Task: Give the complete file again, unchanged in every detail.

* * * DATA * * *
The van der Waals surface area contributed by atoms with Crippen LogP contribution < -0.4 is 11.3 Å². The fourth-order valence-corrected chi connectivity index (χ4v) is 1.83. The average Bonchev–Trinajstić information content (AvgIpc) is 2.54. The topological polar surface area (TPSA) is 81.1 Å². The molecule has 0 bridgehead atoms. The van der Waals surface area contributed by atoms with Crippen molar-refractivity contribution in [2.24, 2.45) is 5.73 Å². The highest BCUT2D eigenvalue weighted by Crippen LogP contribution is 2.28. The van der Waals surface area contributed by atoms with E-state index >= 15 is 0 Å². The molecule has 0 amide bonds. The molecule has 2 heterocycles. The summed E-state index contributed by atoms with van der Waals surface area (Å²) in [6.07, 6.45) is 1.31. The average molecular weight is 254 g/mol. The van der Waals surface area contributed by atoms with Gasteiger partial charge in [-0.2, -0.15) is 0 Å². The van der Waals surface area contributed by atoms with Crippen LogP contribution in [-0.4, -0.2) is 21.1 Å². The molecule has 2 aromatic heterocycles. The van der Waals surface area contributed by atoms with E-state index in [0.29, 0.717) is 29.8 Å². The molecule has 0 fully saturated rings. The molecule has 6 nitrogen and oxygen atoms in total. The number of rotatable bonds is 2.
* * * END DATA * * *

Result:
The van der Waals surface area contributed by atoms with Crippen LogP contribution < -0.4 is 11.3 Å². The fourth-order valence-corrected chi connectivity index (χ4v) is 1.83. The average Bonchev–Trinajstić information content (AvgIpc) is 2.54. The topological polar surface area (TPSA) is 81.1 Å². The molecule has 0 bridgehead atoms. The van der Waals surface area contributed by atoms with Crippen molar-refractivity contribution in [2.24, 2.45) is 5.73 Å². The highest BCUT2D eigenvalue weighted by Crippen LogP contribution is 2.28. The van der Waals surface area contributed by atoms with E-state index >= 15 is 0 Å². The molecule has 0 amide bonds. The molecule has 2 heterocycles. The summed E-state index contributed by atoms with van der Waals surface area (Å²) in [6.07, 6.45) is 1.31. The average molecular weight is 254 g/mol. The van der Waals surface area contributed by atoms with Gasteiger partial charge in [-0.2, -0.15) is 0 Å². The van der Waals surface area contributed by atoms with Crippen LogP contribution in [-0.4, -0.2) is 21.1 Å². The molecule has 2 aromatic heterocycles. The van der Waals surface area contributed by atoms with E-state index in [0.29, 0.717) is 29.8 Å². The molecule has 0 fully saturated rings. The molecule has 6 nitrogen and oxygen atoms in total. The number of rotatable bonds is 2.